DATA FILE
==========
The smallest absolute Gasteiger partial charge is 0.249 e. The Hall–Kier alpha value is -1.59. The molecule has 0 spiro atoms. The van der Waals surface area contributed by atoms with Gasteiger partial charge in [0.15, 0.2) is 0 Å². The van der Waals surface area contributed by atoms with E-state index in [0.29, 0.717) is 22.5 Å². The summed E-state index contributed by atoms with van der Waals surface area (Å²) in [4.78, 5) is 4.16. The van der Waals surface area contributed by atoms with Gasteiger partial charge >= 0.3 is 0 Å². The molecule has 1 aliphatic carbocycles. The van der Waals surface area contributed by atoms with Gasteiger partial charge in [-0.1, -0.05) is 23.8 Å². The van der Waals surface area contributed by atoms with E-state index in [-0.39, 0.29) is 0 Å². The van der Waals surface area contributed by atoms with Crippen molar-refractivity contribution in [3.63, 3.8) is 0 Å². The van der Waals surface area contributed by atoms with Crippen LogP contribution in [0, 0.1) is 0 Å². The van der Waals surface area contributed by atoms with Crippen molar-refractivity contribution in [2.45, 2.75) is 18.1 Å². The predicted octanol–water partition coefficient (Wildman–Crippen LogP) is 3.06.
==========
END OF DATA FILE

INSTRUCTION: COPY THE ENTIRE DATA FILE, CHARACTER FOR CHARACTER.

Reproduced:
The smallest absolute Gasteiger partial charge is 0.249 e. The Hall–Kier alpha value is -1.59. The molecule has 0 spiro atoms. The van der Waals surface area contributed by atoms with Gasteiger partial charge in [0.15, 0.2) is 0 Å². The van der Waals surface area contributed by atoms with E-state index in [0.29, 0.717) is 22.5 Å². The summed E-state index contributed by atoms with van der Waals surface area (Å²) in [4.78, 5) is 4.16. The van der Waals surface area contributed by atoms with Gasteiger partial charge >= 0.3 is 0 Å². The molecule has 1 aliphatic carbocycles. The van der Waals surface area contributed by atoms with Gasteiger partial charge in [-0.1, -0.05) is 23.8 Å². The van der Waals surface area contributed by atoms with E-state index in [-0.39, 0.29) is 0 Å². The van der Waals surface area contributed by atoms with Crippen molar-refractivity contribution in [3.63, 3.8) is 0 Å². The van der Waals surface area contributed by atoms with Crippen LogP contribution in [0, 0.1) is 0 Å². The van der Waals surface area contributed by atoms with Crippen molar-refractivity contribution in [2.45, 2.75) is 18.1 Å². The predicted octanol–water partition coefficient (Wildman–Crippen LogP) is 3.06.